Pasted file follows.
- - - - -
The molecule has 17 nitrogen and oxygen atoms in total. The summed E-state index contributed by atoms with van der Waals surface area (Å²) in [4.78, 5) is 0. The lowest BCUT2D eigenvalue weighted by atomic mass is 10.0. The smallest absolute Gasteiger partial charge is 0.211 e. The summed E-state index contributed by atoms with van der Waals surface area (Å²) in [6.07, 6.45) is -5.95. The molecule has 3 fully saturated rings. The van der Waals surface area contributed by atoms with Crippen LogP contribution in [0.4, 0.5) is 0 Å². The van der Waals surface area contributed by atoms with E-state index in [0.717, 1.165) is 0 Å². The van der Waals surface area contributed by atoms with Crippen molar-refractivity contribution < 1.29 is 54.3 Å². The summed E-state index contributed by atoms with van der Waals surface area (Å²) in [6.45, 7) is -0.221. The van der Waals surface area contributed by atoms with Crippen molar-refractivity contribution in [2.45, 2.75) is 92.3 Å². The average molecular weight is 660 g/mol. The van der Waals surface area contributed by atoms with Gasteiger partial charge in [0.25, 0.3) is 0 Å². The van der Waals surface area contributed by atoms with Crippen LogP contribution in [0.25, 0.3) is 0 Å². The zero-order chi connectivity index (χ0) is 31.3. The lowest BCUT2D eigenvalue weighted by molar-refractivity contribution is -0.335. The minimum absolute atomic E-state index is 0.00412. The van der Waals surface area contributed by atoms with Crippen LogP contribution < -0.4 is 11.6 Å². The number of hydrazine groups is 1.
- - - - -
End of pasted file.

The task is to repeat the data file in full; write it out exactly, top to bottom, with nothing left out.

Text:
The molecule has 17 nitrogen and oxygen atoms in total. The summed E-state index contributed by atoms with van der Waals surface area (Å²) in [4.78, 5) is 0. The lowest BCUT2D eigenvalue weighted by atomic mass is 10.0. The smallest absolute Gasteiger partial charge is 0.211 e. The summed E-state index contributed by atoms with van der Waals surface area (Å²) in [6.07, 6.45) is -5.95. The molecule has 3 fully saturated rings. The van der Waals surface area contributed by atoms with Crippen LogP contribution in [0.4, 0.5) is 0 Å². The van der Waals surface area contributed by atoms with E-state index in [0.717, 1.165) is 0 Å². The van der Waals surface area contributed by atoms with Crippen molar-refractivity contribution < 1.29 is 54.3 Å². The summed E-state index contributed by atoms with van der Waals surface area (Å²) in [6.45, 7) is -0.221. The van der Waals surface area contributed by atoms with Crippen molar-refractivity contribution in [2.45, 2.75) is 92.3 Å². The average molecular weight is 660 g/mol. The van der Waals surface area contributed by atoms with Gasteiger partial charge in [0.25, 0.3) is 0 Å². The van der Waals surface area contributed by atoms with Crippen LogP contribution in [0.25, 0.3) is 0 Å². The zero-order chi connectivity index (χ0) is 31.3. The lowest BCUT2D eigenvalue weighted by molar-refractivity contribution is -0.335. The minimum absolute atomic E-state index is 0.00412. The van der Waals surface area contributed by atoms with Crippen LogP contribution < -0.4 is 11.6 Å². The number of hydrazine groups is 1.